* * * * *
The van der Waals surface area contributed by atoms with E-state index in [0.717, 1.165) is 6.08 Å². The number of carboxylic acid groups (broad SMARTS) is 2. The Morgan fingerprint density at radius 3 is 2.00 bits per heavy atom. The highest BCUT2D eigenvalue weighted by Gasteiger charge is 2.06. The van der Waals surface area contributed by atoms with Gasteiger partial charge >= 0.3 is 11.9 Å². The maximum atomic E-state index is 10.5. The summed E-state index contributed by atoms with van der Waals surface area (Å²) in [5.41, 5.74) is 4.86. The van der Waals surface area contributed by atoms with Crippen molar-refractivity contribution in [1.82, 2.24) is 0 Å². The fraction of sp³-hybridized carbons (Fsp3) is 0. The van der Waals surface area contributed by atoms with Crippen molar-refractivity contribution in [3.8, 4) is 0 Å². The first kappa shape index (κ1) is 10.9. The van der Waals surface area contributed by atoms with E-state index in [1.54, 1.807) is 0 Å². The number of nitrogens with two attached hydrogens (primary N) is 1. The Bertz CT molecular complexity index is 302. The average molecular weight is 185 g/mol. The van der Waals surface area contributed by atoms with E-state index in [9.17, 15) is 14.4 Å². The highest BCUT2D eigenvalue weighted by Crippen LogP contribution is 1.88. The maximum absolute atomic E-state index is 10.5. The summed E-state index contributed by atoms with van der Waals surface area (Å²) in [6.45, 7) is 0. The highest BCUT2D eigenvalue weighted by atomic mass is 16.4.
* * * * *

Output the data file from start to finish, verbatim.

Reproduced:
The van der Waals surface area contributed by atoms with E-state index in [0.717, 1.165) is 6.08 Å². The number of carboxylic acid groups (broad SMARTS) is 2. The Morgan fingerprint density at radius 3 is 2.00 bits per heavy atom. The highest BCUT2D eigenvalue weighted by Gasteiger charge is 2.06. The van der Waals surface area contributed by atoms with Gasteiger partial charge >= 0.3 is 11.9 Å². The maximum atomic E-state index is 10.5. The summed E-state index contributed by atoms with van der Waals surface area (Å²) in [5.41, 5.74) is 4.86. The van der Waals surface area contributed by atoms with Crippen molar-refractivity contribution in [1.82, 2.24) is 0 Å². The fraction of sp³-hybridized carbons (Fsp3) is 0. The van der Waals surface area contributed by atoms with Crippen molar-refractivity contribution in [3.8, 4) is 0 Å². The first kappa shape index (κ1) is 10.9. The van der Waals surface area contributed by atoms with E-state index in [1.54, 1.807) is 0 Å². The number of nitrogens with two attached hydrogens (primary N) is 1. The Bertz CT molecular complexity index is 302. The average molecular weight is 185 g/mol. The van der Waals surface area contributed by atoms with E-state index in [9.17, 15) is 14.4 Å². The highest BCUT2D eigenvalue weighted by Crippen LogP contribution is 1.88. The maximum absolute atomic E-state index is 10.5. The summed E-state index contributed by atoms with van der Waals surface area (Å²) in [6.45, 7) is 0. The highest BCUT2D eigenvalue weighted by atomic mass is 16.4.